UKGC Apologises

In the turbulent UK casino market, the UKGC apologises for the mistake, while a research company counts over £ 140 million in UKGC fines! (Image from Pixabay on

There’s been plenty of drama in the UK gambling market with online casinos, sports betting firms and land-based establishing contributing to over £ 140 million in fines.

One rule in particular that companies with gambling operations find themselves under the cosh and dishing out heft fines is an issue the UKGC takes seriously. That is the exposure of betting and casino ads to children. However, it seems even the UK is susceptible to breaking this statute after a recent Tweet posted on the UKGC feed had to be removed.

You can read more about that saga in the section below and get the lowdown of how many fines and how many millions per year the ‘non-profit’ UKGC makes from fines.

On top of this, there’s also news on the upcoming changes and long-awaited redrafting of the United Kingdom Gambling Act 2005. Operators already have a hint of what’s to come after the UK Gambling Minister, Paul Scully, confirmed that the regulatory authority is looking at how Australia is implementing advertising laws.

Looking for casino regulatory news: Catch up on the latest Ireland Gambling Authority news, plus there’s also news of a new iGaming licensing authority coming to India.

UKGC Tweet Removed but No Fines for the Commission

If a sports betting company or a casino tweeted an image of a child cheering on a World Cup football game, the fines would be in the 6 figures. However, for the UKGC, the regulatory authority of the United Kingdom’s gambling market, there will unlikely be any financial repercussions.

Although the UKGC does a great job of keeping the country’s gambling industry in line, it made a rare slip-up. The Tweet in question has since been removed and shrugged off with an official message from the authority apologising, However, there will likely be a bitter taste in some operator’s mouths, especially Betway which recently paid out a fine of £ 408,915 after the brand’s advertisements were found on the West Ham United football club’s children’s section.

According to regulation, any links between children and gambling whatsoever are banned. Therefore, even a gambling authority tweeting a picture of a child cheering on a football game is forbidden. That said, where we can stick up for the UKGC is the fact that it is a non-profit government-run organisation not trying to sell bets. On the other hand, a betting company exposing ads by making a child-gambling connection such as Betway on West Ham United FC’s website could lead to youngsters trying to gamble. At least that is the theory.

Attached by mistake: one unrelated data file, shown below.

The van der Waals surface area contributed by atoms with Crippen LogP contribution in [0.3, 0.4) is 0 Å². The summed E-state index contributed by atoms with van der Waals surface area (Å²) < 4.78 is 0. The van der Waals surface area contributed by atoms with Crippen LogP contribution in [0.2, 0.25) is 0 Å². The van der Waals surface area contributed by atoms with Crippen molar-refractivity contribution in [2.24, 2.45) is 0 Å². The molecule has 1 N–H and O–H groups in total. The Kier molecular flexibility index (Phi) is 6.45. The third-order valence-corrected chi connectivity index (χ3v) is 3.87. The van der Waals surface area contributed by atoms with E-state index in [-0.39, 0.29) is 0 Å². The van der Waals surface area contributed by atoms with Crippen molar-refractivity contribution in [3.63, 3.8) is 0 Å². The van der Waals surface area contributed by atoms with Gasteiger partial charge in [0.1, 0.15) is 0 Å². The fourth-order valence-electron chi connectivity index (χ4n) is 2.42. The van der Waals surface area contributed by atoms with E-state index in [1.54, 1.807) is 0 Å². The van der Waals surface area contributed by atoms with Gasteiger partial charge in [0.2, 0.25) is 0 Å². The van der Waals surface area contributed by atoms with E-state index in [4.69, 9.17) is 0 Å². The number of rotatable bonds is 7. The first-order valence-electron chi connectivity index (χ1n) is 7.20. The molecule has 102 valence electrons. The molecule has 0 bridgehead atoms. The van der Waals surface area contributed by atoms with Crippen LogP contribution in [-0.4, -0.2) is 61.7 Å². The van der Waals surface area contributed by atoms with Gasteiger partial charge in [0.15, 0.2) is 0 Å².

UKGC Gambling Act: The United Kingdom Gambling Act 2005 (2005 c 19) has been through some major changes over the last few years. In 2001 gamblers no longer had to pay a 15% tax levy on winnings with taxation now on the gambling companies’ profits. Also, advertising responsible gambling laws have changed dramatically.

UKGC Fines Increase From £ 4 million to £ 17 million per Year

The fines dished out by the UKGC have increased considerably over the past five to six years as have the number of penalties dished out. In 2016 there were as few as ten fines, but that rate has ballooned to as many as 37 fines in 2022 according a report published on the Regulatiy Intelligence website. With so many fines in place, and the sheer size of some of the fines, in 2022 the UKGC raked in £ 44 million+ as opposed to 2016’s £ 4 million figure.

In the report, further figures show that since the UKGC began issuing gambling licences in 2014, thus giving it the power to issue fines, it has taken more than £ 140 million in fines. The largest of those was the Entain penalty which was a staggering £ 17 million. Prior to that was a fine issued to Caesars Entertainment, which amounted to £ 13 million and began the company’s exit from the UK gambling market after buying out William Hill, then selling all UK assets to 888 Holdings.

Key areas resulting in fines: Anti Money Laundering (AML) failures by not checking players’ source of funds, incorrect advertising, and social responsibility fines dished out for either not carrying out proper Know Your Customer (KYC) checks and/or allowing players to bet obscene amounts of cash.

Year Number of Fines Yearly Fines Total
2016 10 £ 4m
2017 8 £ 8m
2018 22 £ 18m
2019 18 £ 12m
2020 20 £ 34m
2021 30 £ 20m
2022 37 £ 44m

New UKGC Gambling Act Review Due In The Coming Weeks – Australian Focus on Ads

With the many changes and regular reviews of the Gambling Act 2005, the UKGC is continuously changing the macro environment land-based and online gambling establishments operate in. Paul Scully, the UK Gambling Minister recently announced that a new UKGC Gambling Act review is near completion and in the coming weeks he will soon give the nod to officially publish the report.

One the key points Mr Scully highlighted was Australia’s current take on advertising laws. He said that the new Gambling Commission review will take a good look at how the Australian market deals with the issue of sports betting advertising. I say sports betting because there is no official licence for online casinos, that being said, land-based casino in the country must also follow the same advertising rules as sports books with web-based and retail operations.

Will Australia’s Taglines also affect the UK market? Tag lines that say ‘gamble responsibly’ are now changing to ‘Think. Is this a bet you really want to place?’; ‘What’s gambling really costing you?’; ‘What are you prepared to lose today?’ and ‘Chances are you’re about to lose’. The same ads could appear in the UK.

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